Ox Tail Consommé

 Beef consommé is the elegant, simple and purest essence of beef. It is beautiful, flavorful and nourishing. It makes a perfect starter as it is or with a simple garnish of julienne root vegetables blanched in salted water, thinly sliced celery and shredded green onions lightly blanched, fresh herbs or as I like best, an ox tail stuffed ravioli or two. Be sure to keep any additions simple and cook them separately so they do not cloud the consommé or overpower it's flavor.

This recipe is adapted from one in Jennifer McLagan's gorgeous Bones; Recipes, History, & Lore

6 cups beef stock, made from ox tails
1 small carrot, diced
1 celery stalk, diced
6 ounces of lean ground beef
2 egg whites
kosher salt

To begin clarification, stock must be cold, but not jelled. If necessary, reheat gently to liquefy.

Place diced carrot and celery into a food processor and process until finely chopped. Add the meat, egg whites and 2 Tablespoons water and blend until well mixed.  Stir this mixture into the stock and bring to a boil over medium-high heat, stirring constantly with a spatula or wooden spoon and scraping the bottom of the saucepan to prevent the egg white from sticking.   As the liquid approaches boiling, it will appear to curdle; don't panic, that is what you want. As soon aas the stock begins to boil, stop stirring, and remove the saucepan from the heat. The whites will form a congealed mass on the surface, which will puff up and then rack as the steam escapes.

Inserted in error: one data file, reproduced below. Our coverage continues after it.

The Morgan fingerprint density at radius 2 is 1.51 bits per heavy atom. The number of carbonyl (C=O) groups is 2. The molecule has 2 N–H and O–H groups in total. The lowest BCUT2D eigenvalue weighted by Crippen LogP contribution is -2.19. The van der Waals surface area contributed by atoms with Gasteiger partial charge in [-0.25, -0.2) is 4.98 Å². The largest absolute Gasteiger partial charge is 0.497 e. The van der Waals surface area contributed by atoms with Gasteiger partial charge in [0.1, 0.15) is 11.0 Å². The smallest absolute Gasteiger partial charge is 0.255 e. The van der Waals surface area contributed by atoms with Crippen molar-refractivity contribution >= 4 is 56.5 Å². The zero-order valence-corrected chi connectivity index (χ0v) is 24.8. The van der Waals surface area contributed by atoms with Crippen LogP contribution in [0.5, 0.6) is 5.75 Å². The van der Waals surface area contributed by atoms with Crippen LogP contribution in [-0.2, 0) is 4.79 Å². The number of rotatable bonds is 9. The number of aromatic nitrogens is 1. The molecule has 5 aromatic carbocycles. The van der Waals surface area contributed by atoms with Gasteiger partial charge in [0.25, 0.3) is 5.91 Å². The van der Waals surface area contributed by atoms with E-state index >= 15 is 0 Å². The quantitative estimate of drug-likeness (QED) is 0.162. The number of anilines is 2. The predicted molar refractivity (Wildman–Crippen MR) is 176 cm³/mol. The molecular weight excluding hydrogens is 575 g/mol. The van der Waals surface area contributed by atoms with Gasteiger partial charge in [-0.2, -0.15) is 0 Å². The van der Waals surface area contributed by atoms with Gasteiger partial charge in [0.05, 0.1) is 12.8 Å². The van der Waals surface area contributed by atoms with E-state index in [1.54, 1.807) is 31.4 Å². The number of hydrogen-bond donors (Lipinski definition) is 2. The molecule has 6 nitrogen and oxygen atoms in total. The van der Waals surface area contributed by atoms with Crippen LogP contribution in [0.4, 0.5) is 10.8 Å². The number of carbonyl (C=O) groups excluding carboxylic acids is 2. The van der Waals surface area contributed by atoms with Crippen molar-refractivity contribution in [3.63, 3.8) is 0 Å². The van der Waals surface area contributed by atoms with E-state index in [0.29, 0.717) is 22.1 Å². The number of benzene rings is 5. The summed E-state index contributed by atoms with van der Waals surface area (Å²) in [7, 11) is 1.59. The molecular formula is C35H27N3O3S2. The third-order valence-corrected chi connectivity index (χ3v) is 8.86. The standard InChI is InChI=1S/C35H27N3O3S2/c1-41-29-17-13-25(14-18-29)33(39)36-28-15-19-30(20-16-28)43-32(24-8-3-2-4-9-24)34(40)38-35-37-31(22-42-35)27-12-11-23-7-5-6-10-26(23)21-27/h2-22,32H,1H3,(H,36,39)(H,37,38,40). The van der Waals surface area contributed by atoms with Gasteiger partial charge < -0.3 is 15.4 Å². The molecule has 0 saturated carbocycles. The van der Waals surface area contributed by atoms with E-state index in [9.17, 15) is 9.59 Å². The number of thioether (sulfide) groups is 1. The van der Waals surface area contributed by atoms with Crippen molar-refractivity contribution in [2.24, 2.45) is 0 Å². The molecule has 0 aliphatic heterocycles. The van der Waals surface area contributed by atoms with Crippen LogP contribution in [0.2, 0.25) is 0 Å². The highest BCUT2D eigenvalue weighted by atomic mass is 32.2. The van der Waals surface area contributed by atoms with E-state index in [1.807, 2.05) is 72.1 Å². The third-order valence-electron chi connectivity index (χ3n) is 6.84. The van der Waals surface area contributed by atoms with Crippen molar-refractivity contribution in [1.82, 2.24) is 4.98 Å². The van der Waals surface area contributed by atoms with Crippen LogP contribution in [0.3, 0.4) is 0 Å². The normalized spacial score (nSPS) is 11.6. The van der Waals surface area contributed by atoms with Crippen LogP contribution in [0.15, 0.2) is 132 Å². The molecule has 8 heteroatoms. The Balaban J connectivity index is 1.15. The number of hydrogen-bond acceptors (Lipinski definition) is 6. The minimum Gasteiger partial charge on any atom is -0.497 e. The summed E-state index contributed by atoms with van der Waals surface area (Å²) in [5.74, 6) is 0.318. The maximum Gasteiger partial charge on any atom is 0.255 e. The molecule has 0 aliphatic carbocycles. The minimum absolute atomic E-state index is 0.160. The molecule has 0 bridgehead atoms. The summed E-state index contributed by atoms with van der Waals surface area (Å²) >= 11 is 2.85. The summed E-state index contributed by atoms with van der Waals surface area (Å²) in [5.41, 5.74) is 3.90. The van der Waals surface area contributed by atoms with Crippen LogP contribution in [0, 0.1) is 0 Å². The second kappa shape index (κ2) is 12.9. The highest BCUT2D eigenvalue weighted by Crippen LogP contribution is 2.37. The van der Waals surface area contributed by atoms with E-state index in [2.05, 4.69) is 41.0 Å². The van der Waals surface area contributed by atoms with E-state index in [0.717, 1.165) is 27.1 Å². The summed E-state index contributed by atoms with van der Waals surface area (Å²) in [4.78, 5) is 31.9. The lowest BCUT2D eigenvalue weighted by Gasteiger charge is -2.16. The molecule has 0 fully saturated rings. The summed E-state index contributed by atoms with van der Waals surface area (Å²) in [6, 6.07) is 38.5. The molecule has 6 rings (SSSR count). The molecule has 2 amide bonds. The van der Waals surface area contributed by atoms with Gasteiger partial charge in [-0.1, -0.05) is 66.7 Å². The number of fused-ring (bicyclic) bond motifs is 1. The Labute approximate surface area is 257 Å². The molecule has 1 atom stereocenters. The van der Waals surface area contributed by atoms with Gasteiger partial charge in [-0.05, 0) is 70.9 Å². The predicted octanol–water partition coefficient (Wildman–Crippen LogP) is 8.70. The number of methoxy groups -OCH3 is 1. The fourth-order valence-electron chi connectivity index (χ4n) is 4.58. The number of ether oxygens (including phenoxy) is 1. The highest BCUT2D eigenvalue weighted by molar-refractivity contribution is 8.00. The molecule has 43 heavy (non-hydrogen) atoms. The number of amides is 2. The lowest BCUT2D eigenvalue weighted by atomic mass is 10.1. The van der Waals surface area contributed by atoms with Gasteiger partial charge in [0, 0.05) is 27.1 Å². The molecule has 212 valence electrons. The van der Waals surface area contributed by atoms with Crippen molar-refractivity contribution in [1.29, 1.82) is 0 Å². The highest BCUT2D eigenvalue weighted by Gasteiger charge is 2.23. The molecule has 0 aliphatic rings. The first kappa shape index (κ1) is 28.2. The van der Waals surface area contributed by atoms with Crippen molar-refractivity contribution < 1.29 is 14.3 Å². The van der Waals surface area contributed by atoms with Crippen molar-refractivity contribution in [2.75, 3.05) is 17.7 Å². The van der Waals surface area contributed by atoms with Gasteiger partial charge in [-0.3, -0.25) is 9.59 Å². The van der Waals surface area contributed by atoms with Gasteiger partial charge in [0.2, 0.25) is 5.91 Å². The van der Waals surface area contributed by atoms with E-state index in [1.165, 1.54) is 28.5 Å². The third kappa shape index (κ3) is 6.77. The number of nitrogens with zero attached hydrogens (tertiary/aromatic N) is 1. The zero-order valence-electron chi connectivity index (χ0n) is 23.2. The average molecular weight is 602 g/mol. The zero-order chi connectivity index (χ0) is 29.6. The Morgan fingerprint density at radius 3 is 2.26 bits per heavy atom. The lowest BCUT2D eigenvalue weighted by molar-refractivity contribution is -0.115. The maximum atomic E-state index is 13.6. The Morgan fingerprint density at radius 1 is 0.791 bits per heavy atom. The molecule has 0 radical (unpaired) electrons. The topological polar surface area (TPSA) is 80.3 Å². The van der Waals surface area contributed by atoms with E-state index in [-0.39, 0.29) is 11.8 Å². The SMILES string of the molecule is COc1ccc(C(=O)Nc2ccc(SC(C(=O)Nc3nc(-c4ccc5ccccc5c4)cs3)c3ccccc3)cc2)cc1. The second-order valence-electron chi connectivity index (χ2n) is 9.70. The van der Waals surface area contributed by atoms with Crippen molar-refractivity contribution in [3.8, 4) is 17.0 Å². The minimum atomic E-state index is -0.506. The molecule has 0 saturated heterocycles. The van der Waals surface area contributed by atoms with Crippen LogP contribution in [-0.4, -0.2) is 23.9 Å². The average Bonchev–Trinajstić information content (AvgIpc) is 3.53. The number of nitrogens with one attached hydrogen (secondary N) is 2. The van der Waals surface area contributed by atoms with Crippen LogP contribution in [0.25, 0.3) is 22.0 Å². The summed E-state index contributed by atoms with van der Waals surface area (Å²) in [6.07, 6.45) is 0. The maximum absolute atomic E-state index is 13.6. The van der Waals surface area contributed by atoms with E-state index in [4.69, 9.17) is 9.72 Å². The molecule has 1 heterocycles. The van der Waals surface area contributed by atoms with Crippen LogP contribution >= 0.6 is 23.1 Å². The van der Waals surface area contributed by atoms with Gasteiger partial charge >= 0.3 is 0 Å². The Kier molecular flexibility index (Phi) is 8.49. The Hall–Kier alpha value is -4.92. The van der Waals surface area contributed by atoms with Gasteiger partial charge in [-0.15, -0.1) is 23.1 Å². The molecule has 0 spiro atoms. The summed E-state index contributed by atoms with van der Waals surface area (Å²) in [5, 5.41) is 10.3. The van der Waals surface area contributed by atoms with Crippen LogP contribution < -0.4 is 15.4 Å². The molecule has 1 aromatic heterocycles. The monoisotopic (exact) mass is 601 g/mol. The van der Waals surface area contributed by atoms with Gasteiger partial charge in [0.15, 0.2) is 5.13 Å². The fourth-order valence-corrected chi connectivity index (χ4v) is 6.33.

Reduce the heat to very low and return the saucepan to the heat, making a larger hole in the egg white mass with a spoon to allow the steam to escape.  Simmer very gently - you ant to see the small bubbles of steam break through the hole in the egg white mass - for 45 minutes to 1 hour.  Remove the saucepan from the heat and allow to stand for 5 minutes.

Line a sieve with a double thinckness of damp cheesecloth or a dampened thin cotton tea towel or even a double layer of coffee filters and place over a bowl.  Using a skimmer or large slotted spoon, carefully lift off as much of the egg white mass as you can and set aside in another bowl.  Ladle the
consommé into the sieve and allow it to drip slowly through the cloth.  As you get closer to the bottom of the saucepan, you might notice that the clear consommé is being muddied by bits of egg white. don't worry, just add it to the sieve.  Check the bowl with the egg white debris and pour any liquid that has escaped from it into the sieve.  Allow all the liquid to drip slowly through the sieve; don't be tempted to press on the egg whites, as that would cloud the consommé.

You will have about 5 cups clear
consommé in the bowl and a mess of congealed egg white to discard.  Season the consommé with 1/4 teaspoon of salt. Serve hot, or allow to cool, then chill and serve it cold. If serving hot, you can pour the traditional 1 Tablespoon dry sherry into each bowl before ladling in the consommé.  If you serve it cold, you will probably need to boost the seasoning as cold dulls the flavor.



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